Best resource sharing blog - Doug - off the record I hesitate to nominate Doug Peterson in this category because its one I might get nominated in. But it would be an honor to lose to him. He’s a great guy and shares many many great links and ideas. His eclectic mix of links which come out daily includes something for just about everyone in education. His point of view posts are full of wit and wisdom. If you are not following Doug you should be. And he’s on Twitter @DougPete.
Best Group Blog – The Educators’ Royal Treatment This group blog has an outstanding group of contributors from all areas of education. Managed by Ken Royal (Twitter @KenRoyal) there are posts on many education topics and they tend to be particularly well written.
Most influential tweet / series of tweets / tweet based discussion - #edchat So much more than a hashtag, this is a regular global education discussion on Twitter. It is a must follow and must participate in activity.
Graphics can be a lot of fun for students. Well honestly they are fun for a lot of adults. Recently I read a blog post by Cate Huston (Experimenting with a Visual, Activity-Based Curriculum) about some totally visual, graphical project based learning she was working on. Leading off was an image that brought back lots of fond memories for me. You see back in the old days before graphical capable monitors our best, often only, way to do colorful graphics was via dumb plotters. It was with one of those that I discovered computer graphics and with that the interested things one could do with straight lines. For years (dare I suggest decades) my graphical version of “Hello World” has looked something like this.
Don’t you just love the patterns? OK may be it is just me. The code for this example is in Small Basic BTW and looks like this:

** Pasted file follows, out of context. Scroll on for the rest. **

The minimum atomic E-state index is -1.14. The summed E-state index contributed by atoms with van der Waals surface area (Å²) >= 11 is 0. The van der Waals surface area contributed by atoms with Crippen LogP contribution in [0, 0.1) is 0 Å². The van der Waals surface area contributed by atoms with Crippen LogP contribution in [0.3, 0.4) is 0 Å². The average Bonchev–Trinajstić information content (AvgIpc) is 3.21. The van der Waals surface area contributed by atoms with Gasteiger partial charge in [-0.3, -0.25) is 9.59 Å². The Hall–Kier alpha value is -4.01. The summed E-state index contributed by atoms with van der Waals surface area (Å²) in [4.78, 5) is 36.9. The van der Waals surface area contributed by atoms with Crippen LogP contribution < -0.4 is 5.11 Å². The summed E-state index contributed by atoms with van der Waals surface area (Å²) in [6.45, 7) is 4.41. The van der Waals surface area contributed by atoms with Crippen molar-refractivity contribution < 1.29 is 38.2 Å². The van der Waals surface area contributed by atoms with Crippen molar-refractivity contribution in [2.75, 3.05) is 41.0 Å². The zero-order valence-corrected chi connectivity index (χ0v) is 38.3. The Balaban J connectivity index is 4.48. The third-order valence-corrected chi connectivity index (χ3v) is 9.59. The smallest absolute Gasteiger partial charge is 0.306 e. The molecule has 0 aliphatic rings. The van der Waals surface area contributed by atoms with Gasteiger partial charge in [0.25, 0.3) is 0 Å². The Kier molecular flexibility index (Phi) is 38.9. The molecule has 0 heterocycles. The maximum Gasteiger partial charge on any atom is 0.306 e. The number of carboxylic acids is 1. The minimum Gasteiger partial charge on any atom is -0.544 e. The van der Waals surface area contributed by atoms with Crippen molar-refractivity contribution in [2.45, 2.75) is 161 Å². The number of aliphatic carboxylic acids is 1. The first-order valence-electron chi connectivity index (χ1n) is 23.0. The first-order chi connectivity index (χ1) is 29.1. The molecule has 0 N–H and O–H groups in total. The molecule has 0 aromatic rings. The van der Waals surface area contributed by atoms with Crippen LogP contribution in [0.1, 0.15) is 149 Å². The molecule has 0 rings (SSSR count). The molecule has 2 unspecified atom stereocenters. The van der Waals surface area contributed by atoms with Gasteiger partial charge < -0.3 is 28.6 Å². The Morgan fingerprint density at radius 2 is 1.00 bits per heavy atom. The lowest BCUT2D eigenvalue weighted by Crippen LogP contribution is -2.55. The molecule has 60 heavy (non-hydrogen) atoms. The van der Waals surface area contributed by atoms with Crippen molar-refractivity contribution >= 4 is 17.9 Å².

Pretty simple. The first version of that I ever wrote was in FORTRAN and I’ve lost count of how many times I have written it since. It’s a simple fun example and it makes a good demonstration of simple looping. But you can get a lot more complicated. You can also have it draw in all four corners like the sample on Cate’s blog post.
One of my favorite programs from college was a program that drew shapes based on how many sides I asked for. OK that was too simple so I then had the program rotate the shape and shrink it until small and then increase the size until full sized again.What did you get? Something like this.
Those are obviously three and seven sided figures. (That program is written in Visual Basic FWIW) There are patterns in both that I never anticipated before I had the computer draw them for the first time. They are caused by moiré patterns BTW. A two sided shape really surprised me but I leave drawing that to the student. In fact it was the surprises that made this program so much fun for me.
Several of my friends experimented with graphing different equations while we were in college. Some of them created some very interesting designs that way. I think when we think graphing equations we look at things that are linear or very simple but a real mathematician can, I am sure, find some equations that are a lot more visually interesting and dare I suggest surprising to students. It seems to me that a bit of a surprise can be a good thing. We need more of it!